$ ./out/chip-tool accesscontrol write acl '[{"fabricIndex": 1, "privilege": 5, "authMode": 2, "subjects": [112233], "targets": null}, {"fabricIndex": 1, "privilege": 3, "authMode": 2, "subjects": null, "targets": null}]' 1 0
  • For Matter over OpenThread, bring up the OpenThread Border Router and get its operational dataset. For Matter over WiFi, bring up the AP.

  • If the application device had been previously commissioned, hold button 0 for six seconds to factory-reset the device.

  • Commission the device.

    For Matter over OpenThread:

    $ ./out/chip-tool pairing ble-thread 2 hex:<operationalDataset> 20202021 3840

    where operationalDataset is obtained from the OpenThread Border Router.

    For Matter over Wi-Fi:

      ./out/chip-tool pairing ble-wifi "node_id" "SSID" "PSK" 20202021 3840
  • Once the commissioning process completes, enter:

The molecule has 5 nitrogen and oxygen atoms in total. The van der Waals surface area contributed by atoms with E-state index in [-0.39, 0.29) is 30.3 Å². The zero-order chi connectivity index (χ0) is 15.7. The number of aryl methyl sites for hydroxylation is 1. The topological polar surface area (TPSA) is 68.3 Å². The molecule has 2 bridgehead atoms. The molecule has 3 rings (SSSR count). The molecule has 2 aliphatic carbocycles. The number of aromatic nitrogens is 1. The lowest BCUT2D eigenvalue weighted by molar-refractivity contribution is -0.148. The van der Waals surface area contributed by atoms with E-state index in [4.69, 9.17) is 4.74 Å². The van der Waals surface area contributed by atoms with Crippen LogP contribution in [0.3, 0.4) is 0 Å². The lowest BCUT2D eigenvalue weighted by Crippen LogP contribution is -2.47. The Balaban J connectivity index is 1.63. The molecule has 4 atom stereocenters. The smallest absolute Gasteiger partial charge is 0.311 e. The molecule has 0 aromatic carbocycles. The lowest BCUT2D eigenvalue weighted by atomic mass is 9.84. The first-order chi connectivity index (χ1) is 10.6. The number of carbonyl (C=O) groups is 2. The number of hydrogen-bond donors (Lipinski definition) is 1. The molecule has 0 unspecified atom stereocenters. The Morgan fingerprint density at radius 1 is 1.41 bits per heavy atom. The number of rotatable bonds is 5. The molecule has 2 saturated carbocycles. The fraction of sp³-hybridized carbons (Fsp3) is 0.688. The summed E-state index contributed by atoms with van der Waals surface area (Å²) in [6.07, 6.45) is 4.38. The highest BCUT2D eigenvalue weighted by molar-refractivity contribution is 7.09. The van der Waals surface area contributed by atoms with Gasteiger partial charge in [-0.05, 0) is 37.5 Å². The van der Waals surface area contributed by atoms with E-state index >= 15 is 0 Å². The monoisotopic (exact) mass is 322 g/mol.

$ ./out/chip-tool otasoftwareupdaterequestor announce-otaprovider 1 0 0 0 2 0
  • The application device will connect to the Provider and start the image download. Once the image is downloaded, the device will reboot into the downloaded image.

Internal Storage Bootloader#

Internal storage bootloader for Matter OTA software update is supported on MG24 boards only. In this use case, both the running image and the downloadable update image must fit on the internal flash at the same time. This in turn requires that both images are built with a reduced feature set, such as disabled logging and Matter shell. See Creating the Bootloader for Use in Matter OTA for more details.